I just watched my husband lift his dying father up the stairs.
It wasn’t a moment I planned for in life. Or maybe I planned for it at age 51 instead of 31, but I don’t think so. Fathers die only in abstraction. They aren’t supposed to die for real.
I haven’t planned for this moment, but whether any of us likes it or not, the moment is here.
For the last nine years, I’ve seen moments of Jeremy that no one else gets to see. 3 AM moments. Moments where I snuggle into his arm and tell him, “Jeremy, I’m anxious, I’m sad,” and moments where he pulls himself from his deepest dreams to trace my face and dry my tears. He never sighs. He never bristles. He just listens and squeezes.
It was 3AM Jeremy that held me during my emergency c-section and welcomed our little boy to the world. It’s 3AM Jeremy that rocks Hudson out of his nightmares.
To the world, Jeremy offers happy-go-lucky with a dash of workaholic. The world sees his quirk and his ego and his humor, but they don’t often see his care; the part of him that gets his feelings hurt, the part of him that knows exactly what lever to pull when I’m feeling blue, the part of him that makes the perfectly dry, humorous comments—not too disparaging but just disparaging enough—muttered in undertones and delivered without eye contact. I get him. He shares so little of the vulnerable core with others, so usually it’s mine, my treasure, my Jeremy.
But this week he’s sharing it with his dad.
And the little I’ve seen of Jeremy this week has been 3 AM Jeremy. The Jeremy that heeds his alarm clock for his night shift of keeping guard over his dad, providing 3AM comfort and funny jokes, and gentle, but deliberate lowering and raising from a homecare hospital bed.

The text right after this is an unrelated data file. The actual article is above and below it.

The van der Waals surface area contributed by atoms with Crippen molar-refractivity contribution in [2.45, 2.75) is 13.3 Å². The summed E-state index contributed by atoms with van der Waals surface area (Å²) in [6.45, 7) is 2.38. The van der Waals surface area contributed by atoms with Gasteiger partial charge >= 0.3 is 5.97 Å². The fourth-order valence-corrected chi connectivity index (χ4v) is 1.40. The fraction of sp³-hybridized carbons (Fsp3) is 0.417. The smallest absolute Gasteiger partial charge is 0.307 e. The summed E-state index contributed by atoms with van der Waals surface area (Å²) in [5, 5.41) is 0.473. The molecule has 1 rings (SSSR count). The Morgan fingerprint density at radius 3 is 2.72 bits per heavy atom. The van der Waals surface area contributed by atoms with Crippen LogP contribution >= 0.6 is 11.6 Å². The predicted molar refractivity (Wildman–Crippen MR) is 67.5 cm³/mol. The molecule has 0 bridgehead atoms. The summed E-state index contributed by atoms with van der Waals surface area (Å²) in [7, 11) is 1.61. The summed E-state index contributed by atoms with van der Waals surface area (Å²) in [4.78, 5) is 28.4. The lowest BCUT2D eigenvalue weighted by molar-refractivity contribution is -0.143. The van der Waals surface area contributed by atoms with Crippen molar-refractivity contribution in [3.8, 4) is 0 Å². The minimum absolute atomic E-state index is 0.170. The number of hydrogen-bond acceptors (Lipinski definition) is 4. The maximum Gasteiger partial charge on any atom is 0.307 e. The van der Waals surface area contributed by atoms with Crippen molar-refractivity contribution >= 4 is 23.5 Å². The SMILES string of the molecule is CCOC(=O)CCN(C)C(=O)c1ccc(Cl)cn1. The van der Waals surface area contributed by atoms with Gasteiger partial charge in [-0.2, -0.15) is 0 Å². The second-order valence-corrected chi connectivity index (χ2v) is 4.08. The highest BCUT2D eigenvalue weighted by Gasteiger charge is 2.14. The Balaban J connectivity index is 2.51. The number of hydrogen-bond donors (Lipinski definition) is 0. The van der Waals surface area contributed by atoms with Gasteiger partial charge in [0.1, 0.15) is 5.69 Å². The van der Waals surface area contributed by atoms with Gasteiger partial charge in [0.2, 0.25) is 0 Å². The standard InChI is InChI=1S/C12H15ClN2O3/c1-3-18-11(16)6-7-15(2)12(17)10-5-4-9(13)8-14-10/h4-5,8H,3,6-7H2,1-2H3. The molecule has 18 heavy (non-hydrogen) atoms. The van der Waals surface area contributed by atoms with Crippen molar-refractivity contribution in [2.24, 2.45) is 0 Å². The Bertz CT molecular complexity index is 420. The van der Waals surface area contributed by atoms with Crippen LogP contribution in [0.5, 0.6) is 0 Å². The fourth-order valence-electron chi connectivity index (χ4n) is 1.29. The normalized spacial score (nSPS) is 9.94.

Jeremy sometimes gives the impression of apathy because he has a tendency to save his caring for moments of shove. But when moments of crisis are shoved to the forefront, Jeremy is your fiercest advocate, and your gentlest caregiver.
He learned it from his mom, and he gives it to his dad. And I can’t even begin to describe how lucky I am that he also shares 3AM Jeremy with me.
It’s worth adding, that Jeremy doesn’t lift alone. He has a throng of sisters and a matriarch so strong, they could break steel beams. They are his fortitude, his dad is his solitude. They’ve given everything to him, and I love to watch—day by day, lift by lift—Jeremy quietly try to give it back.
To Carey: we will miss you so. Thank you for every contribution you made to Jeremy. And thank you from me. It is such a privilege to be your daughter-in-law. Thanks for reading my writing and thanks for the unfailingly good advice. I love you and I’m proud to share your name.